The initial surgery involves the placement of the dental implant itself as we have just described, with the exception that the gum tissue flaps are positioned back in a fashion where they completely cover over both the jawbone and the dental implant.
The second surgery.
A very minor procedure is then performed after the healing (osseointegration) of the dental implant has taken place. The purpose of this surgery is to trim back the gum tissue so the implant's healing cap is exposed (so it can later be removed and a final dental restoration placed).
Step 12 - Surgical site healing. / Implant osseointegration.
How much healing time must be allowed?
A dentist will typically wait three to six months before starting the process of making the implant's final restoration (a crown, bridge or denture). During this time frame the osseointegration (fusion) of the dental implant with its surrounding bone tissue will take place.
This timing can vary.
When making a determination about the needed healing time frame, the dentist will take into consideration the type of bone in which the implant has been placed (both bone quality and quantity), the implant's size, and other factors such as the type of surface treatment the implant may have received during its manufacturing process.
Why is a wait period needed?
The reason that a waiting period is usually required is based on the following.
If the implant is placed under a load while its healing process is taking place, any resulting implant movement can cause the formation of a fibrous tissue encapsulation of the implant rather than a true state of osseointegration (implant-to-bone fusion).
Placement of a temporary restoration may be possible.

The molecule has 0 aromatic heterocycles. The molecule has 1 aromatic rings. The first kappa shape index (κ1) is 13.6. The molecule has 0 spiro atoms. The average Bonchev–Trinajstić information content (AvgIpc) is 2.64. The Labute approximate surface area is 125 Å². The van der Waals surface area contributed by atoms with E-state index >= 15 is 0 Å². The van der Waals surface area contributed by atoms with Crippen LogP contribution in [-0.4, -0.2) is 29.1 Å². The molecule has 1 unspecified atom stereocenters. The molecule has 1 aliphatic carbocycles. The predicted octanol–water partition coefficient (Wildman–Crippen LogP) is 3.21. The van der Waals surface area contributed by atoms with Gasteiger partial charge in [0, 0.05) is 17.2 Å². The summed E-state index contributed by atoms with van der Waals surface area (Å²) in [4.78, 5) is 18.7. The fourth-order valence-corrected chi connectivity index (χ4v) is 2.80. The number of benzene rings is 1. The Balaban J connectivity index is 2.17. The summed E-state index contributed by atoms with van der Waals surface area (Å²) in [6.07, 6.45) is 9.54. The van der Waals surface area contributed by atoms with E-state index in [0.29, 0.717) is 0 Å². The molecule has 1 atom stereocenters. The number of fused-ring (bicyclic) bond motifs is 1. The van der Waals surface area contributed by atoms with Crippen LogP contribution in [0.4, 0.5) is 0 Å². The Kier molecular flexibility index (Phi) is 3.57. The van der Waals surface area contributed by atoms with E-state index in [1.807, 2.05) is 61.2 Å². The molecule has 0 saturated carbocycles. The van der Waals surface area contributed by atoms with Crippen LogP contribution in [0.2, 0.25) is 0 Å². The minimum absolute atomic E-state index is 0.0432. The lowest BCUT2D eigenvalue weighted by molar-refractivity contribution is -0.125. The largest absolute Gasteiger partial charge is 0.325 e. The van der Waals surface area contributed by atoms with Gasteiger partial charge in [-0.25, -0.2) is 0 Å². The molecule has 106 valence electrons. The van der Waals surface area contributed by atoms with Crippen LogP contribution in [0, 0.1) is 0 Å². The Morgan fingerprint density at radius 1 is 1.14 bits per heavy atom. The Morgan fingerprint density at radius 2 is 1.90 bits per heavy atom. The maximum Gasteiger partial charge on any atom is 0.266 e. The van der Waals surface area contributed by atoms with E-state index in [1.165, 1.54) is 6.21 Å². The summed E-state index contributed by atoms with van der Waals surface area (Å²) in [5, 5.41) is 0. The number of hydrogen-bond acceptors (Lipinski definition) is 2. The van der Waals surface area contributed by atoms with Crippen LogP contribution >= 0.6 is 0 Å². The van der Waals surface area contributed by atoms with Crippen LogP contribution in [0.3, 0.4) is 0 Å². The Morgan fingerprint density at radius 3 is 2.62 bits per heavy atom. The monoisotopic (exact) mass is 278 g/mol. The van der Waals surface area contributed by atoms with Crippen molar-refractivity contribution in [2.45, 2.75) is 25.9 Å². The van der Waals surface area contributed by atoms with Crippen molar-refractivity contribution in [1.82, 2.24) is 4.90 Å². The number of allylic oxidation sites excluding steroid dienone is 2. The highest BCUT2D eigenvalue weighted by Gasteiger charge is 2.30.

Your dentist may be able to place a temporary restoration on your implant when it is initially placed (before the osseointegration process has occurred). The esthetic and functional advantages of this option are obvious.
For this scenario to be possible, the implant must have good primary stability (is anchored firmly in the bone at the time it is initially placed).
Additionally, the temporary dental restoration needs to be designed where the level of chewing forces it transfers to the implant are not be greater than what its primary stability can withstand (so no implant movement takes place).
Step 12 - Placing the implant's permanent dental prosthesis.
Once an adequate healing period has elapsed, the implant can have its final dental restoration fabricated and placed. This might be a dental crown, bridge or denture.
In preparation for this procedure, the dentist must remove the healing cap that was screwed onto the implant at the time of placement and replace it with an appropriately shaped abutment. This abutment portion of the implant provides the nub to which its final dental restoration can be secured.
Our animation above shows x-rays of this process.
- Stage #1 - The implant has osseointegrated and is ready to be restored.
- Stage #2 - The implant's abutment has been screwed into place.
- Stage #3 - A dental crown has been fabricated and cemented over the abutment. This patient's treatment is now complete.